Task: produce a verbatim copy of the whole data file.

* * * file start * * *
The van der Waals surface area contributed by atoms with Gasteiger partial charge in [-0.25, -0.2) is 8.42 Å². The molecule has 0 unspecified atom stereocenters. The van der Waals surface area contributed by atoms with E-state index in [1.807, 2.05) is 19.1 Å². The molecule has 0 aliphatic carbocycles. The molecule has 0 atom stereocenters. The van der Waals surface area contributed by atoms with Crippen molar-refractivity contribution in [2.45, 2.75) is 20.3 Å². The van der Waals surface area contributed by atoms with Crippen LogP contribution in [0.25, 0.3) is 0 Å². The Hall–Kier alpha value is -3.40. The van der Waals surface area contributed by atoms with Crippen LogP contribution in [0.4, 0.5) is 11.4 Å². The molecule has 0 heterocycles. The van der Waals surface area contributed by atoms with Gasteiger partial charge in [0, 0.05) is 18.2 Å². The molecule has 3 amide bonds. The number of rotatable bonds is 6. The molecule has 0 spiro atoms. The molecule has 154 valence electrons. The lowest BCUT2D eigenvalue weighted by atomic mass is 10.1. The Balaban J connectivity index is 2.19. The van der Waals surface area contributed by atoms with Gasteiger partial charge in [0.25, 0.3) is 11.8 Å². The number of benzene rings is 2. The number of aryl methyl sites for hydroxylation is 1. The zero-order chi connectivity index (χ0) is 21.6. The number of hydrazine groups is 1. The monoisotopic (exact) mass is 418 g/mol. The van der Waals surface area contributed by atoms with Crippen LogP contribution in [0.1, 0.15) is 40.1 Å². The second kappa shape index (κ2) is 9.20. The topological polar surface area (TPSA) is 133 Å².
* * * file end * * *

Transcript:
The van der Waals surface area contributed by atoms with Gasteiger partial charge in [-0.25, -0.2) is 8.42 Å². The molecule has 0 unspecified atom stereocenters. The van der Waals surface area contributed by atoms with E-state index in [1.807, 2.05) is 19.1 Å². The molecule has 0 aliphatic carbocycles. The molecule has 0 atom stereocenters. The van der Waals surface area contributed by atoms with Crippen molar-refractivity contribution in [2.45, 2.75) is 20.3 Å². The van der Waals surface area contributed by atoms with Crippen LogP contribution in [0.25, 0.3) is 0 Å². The Hall–Kier alpha value is -3.40. The van der Waals surface area contributed by atoms with Crippen LogP contribution in [0.4, 0.5) is 11.4 Å². The molecule has 0 heterocycles. The van der Waals surface area contributed by atoms with Gasteiger partial charge in [0, 0.05) is 18.2 Å². The molecule has 3 amide bonds. The number of rotatable bonds is 6. The molecule has 0 spiro atoms. The molecule has 154 valence electrons. The lowest BCUT2D eigenvalue weighted by atomic mass is 10.1. The Balaban J connectivity index is 2.19. The van der Waals surface area contributed by atoms with Gasteiger partial charge in [0.25, 0.3) is 11.8 Å². The number of benzene rings is 2. The number of aryl methyl sites for hydroxylation is 1. The zero-order chi connectivity index (χ0) is 21.6. The number of hydrazine groups is 1. The monoisotopic (exact) mass is 418 g/mol. The van der Waals surface area contributed by atoms with Crippen LogP contribution in [0.1, 0.15) is 40.1 Å². The second kappa shape index (κ2) is 9.20. The topological polar surface area (TPSA) is 133 Å².